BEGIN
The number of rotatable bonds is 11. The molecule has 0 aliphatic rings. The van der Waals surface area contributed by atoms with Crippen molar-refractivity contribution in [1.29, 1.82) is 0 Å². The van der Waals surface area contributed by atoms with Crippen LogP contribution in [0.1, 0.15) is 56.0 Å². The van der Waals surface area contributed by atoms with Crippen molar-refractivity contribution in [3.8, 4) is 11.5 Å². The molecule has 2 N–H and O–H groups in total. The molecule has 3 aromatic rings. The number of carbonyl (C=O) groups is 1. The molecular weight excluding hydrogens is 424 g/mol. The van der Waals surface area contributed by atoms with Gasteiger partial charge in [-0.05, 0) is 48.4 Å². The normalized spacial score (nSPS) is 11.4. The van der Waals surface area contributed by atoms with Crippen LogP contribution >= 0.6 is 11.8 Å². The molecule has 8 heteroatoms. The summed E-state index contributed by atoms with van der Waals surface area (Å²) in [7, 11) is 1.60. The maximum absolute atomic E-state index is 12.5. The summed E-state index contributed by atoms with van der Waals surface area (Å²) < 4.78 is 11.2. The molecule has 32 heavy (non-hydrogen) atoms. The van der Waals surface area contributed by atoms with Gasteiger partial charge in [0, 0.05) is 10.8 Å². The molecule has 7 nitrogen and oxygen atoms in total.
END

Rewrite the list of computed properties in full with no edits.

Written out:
The number of rotatable bonds is 11. The molecule has 0 aliphatic rings. The van der Waals surface area contributed by atoms with Crippen molar-refractivity contribution in [1.29, 1.82) is 0 Å². The van der Waals surface area contributed by atoms with Crippen LogP contribution in [0.1, 0.15) is 56.0 Å². The van der Waals surface area contributed by atoms with Crippen molar-refractivity contribution in [3.8, 4) is 11.5 Å². The molecule has 2 N–H and O–H groups in total. The molecule has 3 aromatic rings. The number of carbonyl (C=O) groups is 1. The molecular weight excluding hydrogens is 424 g/mol. The van der Waals surface area contributed by atoms with Gasteiger partial charge in [-0.05, 0) is 48.4 Å². The normalized spacial score (nSPS) is 11.4. The van der Waals surface area contributed by atoms with Crippen LogP contribution >= 0.6 is 11.8 Å². The molecule has 8 heteroatoms. The summed E-state index contributed by atoms with van der Waals surface area (Å²) in [7, 11) is 1.60. The maximum absolute atomic E-state index is 12.5. The summed E-state index contributed by atoms with van der Waals surface area (Å²) < 4.78 is 11.2. The molecule has 32 heavy (non-hydrogen) atoms. The van der Waals surface area contributed by atoms with Gasteiger partial charge in [0, 0.05) is 10.8 Å². The molecule has 7 nitrogen and oxygen atoms in total.